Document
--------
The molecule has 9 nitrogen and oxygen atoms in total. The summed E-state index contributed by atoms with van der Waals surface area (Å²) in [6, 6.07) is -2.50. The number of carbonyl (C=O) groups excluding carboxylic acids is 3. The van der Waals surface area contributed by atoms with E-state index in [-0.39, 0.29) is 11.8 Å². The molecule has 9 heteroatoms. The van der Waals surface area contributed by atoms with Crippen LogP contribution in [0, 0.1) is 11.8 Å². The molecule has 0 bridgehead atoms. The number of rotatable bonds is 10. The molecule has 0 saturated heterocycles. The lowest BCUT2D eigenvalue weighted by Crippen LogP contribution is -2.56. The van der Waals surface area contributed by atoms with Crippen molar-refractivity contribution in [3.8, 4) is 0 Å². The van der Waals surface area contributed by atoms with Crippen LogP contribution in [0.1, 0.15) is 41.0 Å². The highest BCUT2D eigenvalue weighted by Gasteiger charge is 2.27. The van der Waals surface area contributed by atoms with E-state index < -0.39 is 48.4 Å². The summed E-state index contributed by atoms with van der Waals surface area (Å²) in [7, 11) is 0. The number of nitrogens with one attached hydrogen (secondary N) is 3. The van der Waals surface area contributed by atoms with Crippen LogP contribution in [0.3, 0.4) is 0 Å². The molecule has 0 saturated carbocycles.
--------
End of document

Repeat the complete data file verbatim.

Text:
The molecule has 9 nitrogen and oxygen atoms in total. The summed E-state index contributed by atoms with van der Waals surface area (Å²) in [6, 6.07) is -2.50. The number of carbonyl (C=O) groups excluding carboxylic acids is 3. The van der Waals surface area contributed by atoms with E-state index in [-0.39, 0.29) is 11.8 Å². The molecule has 9 heteroatoms. The van der Waals surface area contributed by atoms with Crippen LogP contribution in [0, 0.1) is 11.8 Å². The molecule has 0 bridgehead atoms. The number of rotatable bonds is 10. The molecule has 0 saturated heterocycles. The lowest BCUT2D eigenvalue weighted by Crippen LogP contribution is -2.56. The van der Waals surface area contributed by atoms with Crippen molar-refractivity contribution in [3.8, 4) is 0 Å². The van der Waals surface area contributed by atoms with Crippen LogP contribution in [0.1, 0.15) is 41.0 Å². The highest BCUT2D eigenvalue weighted by Gasteiger charge is 2.27. The van der Waals surface area contributed by atoms with E-state index < -0.39 is 48.4 Å². The summed E-state index contributed by atoms with van der Waals surface area (Å²) in [7, 11) is 0. The number of nitrogens with one attached hydrogen (secondary N) is 3. The van der Waals surface area contributed by atoms with Crippen LogP contribution in [0.3, 0.4) is 0 Å². The molecule has 0 saturated carbocycles.